In Cincinnati in April, U.S. Customs and Border Protection agriculture specialists inspecting bags of dried chili peppers imported from Thailand found a stash of dried frogs, dried insects, and the remains of an endangered primate, officials said in a news release issued this month. That shipment was heading to someone in Buffalo, New York.
The specialists also found more than 22 pounds of turtle bones in another shipment from Thailand.
"Often, we encounter shipments like these, which are of interest not only to CBP but to other federal agencies as well," Supervisory Agriculture Specialist Barbara Hassan said in a statement. "Our specialists are trained to identify products of concern for more than 40 regulatory agencies, and they excel at pinpointing shipments that are worthy of a closer look."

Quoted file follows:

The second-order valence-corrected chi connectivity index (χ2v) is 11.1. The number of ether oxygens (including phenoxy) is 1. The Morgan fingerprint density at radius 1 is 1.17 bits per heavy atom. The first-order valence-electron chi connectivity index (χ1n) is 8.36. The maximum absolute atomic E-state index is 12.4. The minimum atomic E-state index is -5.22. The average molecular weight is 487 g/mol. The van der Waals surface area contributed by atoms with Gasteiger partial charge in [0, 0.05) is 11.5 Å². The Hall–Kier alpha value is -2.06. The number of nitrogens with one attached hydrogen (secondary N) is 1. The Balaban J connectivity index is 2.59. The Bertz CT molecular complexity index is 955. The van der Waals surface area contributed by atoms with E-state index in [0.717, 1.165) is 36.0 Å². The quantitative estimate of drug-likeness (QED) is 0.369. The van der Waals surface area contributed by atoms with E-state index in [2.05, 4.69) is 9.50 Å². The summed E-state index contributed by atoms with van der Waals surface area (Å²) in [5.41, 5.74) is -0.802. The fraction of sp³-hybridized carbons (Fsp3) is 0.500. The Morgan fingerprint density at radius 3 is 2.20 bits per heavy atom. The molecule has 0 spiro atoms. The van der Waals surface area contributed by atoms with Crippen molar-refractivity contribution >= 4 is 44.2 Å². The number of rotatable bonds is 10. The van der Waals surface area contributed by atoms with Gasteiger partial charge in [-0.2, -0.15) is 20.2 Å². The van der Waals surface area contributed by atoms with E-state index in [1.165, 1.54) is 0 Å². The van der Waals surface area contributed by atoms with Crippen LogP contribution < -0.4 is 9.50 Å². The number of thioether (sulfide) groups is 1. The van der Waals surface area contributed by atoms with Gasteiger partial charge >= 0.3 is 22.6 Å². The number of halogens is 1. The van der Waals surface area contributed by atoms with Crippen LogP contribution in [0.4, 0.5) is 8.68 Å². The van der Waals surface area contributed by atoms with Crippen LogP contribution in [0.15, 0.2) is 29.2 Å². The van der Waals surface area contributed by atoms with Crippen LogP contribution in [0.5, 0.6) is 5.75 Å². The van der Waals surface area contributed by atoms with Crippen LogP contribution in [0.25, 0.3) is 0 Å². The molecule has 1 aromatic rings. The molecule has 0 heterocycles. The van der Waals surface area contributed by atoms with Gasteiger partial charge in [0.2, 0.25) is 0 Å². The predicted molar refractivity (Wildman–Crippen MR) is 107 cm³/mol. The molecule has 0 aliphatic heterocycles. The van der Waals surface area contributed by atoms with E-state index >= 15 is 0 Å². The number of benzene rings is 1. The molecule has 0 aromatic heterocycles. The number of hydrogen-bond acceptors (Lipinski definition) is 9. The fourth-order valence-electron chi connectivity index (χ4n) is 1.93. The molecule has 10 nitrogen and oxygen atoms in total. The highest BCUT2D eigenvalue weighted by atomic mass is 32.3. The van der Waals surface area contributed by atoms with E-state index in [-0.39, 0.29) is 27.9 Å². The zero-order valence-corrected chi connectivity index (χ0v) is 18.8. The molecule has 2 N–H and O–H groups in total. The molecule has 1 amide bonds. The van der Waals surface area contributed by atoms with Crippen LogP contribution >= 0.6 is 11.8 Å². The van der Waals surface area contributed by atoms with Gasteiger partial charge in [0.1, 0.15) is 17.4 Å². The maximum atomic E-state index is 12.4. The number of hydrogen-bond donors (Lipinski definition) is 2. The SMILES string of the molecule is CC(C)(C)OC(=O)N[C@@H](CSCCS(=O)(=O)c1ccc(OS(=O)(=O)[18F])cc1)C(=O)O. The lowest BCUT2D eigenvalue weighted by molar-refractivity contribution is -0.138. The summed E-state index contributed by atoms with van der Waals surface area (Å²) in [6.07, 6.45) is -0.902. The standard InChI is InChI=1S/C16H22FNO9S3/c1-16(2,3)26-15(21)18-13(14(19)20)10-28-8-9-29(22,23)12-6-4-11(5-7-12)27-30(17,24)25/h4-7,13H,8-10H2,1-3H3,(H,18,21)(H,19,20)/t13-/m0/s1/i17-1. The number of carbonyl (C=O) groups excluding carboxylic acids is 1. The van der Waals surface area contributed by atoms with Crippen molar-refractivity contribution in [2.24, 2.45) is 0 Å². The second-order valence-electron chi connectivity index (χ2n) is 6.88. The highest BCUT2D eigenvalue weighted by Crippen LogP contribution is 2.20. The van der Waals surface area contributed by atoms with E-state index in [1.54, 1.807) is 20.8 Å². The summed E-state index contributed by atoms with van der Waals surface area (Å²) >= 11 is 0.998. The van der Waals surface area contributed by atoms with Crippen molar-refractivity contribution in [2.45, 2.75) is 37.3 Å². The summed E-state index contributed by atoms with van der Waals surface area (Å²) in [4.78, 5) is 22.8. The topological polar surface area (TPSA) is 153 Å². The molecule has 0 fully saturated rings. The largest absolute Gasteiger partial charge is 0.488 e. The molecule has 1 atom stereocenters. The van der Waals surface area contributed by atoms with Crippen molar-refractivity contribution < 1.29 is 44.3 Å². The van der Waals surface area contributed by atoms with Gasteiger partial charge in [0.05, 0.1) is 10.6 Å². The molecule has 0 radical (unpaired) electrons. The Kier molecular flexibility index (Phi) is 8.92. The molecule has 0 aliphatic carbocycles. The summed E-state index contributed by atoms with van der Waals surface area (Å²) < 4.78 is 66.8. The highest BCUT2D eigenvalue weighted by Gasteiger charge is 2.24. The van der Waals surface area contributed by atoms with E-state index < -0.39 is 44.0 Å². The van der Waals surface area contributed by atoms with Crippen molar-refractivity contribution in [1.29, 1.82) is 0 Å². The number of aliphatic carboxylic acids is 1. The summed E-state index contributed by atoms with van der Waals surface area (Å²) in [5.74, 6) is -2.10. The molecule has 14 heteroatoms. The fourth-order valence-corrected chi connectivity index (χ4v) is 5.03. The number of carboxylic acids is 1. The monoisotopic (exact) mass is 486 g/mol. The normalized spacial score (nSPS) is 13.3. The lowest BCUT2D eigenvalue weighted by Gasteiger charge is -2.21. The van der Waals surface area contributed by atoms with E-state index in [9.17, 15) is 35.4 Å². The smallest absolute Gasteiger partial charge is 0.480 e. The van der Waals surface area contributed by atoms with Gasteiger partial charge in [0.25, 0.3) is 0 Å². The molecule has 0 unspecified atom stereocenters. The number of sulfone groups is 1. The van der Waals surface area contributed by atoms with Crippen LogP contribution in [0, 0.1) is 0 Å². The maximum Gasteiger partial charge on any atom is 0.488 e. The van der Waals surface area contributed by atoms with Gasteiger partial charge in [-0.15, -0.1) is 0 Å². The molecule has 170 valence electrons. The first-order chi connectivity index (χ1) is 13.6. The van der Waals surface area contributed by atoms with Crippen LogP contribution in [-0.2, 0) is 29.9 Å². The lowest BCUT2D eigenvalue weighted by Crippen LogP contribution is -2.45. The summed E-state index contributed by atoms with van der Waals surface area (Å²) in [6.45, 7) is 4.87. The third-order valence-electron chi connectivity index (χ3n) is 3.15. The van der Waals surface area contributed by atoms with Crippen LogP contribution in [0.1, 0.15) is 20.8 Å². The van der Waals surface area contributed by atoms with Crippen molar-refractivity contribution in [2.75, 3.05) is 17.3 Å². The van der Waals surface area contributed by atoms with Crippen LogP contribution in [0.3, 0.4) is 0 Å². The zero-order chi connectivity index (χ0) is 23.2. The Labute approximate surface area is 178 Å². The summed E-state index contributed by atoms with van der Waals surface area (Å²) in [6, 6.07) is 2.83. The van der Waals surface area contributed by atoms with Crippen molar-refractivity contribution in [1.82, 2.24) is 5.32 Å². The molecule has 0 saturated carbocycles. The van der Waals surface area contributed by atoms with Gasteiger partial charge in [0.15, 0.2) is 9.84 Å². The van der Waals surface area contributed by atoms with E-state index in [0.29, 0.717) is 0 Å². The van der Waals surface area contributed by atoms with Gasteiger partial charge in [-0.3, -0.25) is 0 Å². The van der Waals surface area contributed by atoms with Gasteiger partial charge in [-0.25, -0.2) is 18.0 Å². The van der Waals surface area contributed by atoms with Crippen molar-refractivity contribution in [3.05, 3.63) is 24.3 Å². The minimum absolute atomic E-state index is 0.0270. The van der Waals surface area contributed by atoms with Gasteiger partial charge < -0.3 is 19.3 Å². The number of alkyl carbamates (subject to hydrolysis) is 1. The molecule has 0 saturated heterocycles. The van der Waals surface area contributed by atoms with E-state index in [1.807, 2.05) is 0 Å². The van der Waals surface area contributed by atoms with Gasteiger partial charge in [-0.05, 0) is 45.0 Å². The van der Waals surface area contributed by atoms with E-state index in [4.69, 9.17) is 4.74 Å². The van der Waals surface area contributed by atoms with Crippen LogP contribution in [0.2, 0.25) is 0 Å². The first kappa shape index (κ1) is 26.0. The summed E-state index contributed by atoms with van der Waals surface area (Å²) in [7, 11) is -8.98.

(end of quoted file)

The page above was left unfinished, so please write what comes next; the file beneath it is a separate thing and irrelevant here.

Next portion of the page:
The CBP called in the U.S. Fish and Wildlife Service's Office of Law Enforcement. Scientists at the agency identified the primate as a lorisid, a family of tree-dwelling animals native to parts of Africa and Asia. Lorisids are protected under the Convention on International Trade in Endangered Species of Wild Fauna and Flora, according to the CBP.
"Wildlife trafficking remains a significant threat to thousands of plant and animal species around [the] globe," Supervisory Wildlife Inspector Denise Larison said in a statement. "Thanks to this great partnership, we were once again able to prevent the unlawful importation of protected species and disrupt the illegal market for these precious animals."
CBP's agriculture specialists inspect plant and animal products imported into the U.S. to help stop pests and diseases from potentially devastating American agriculture.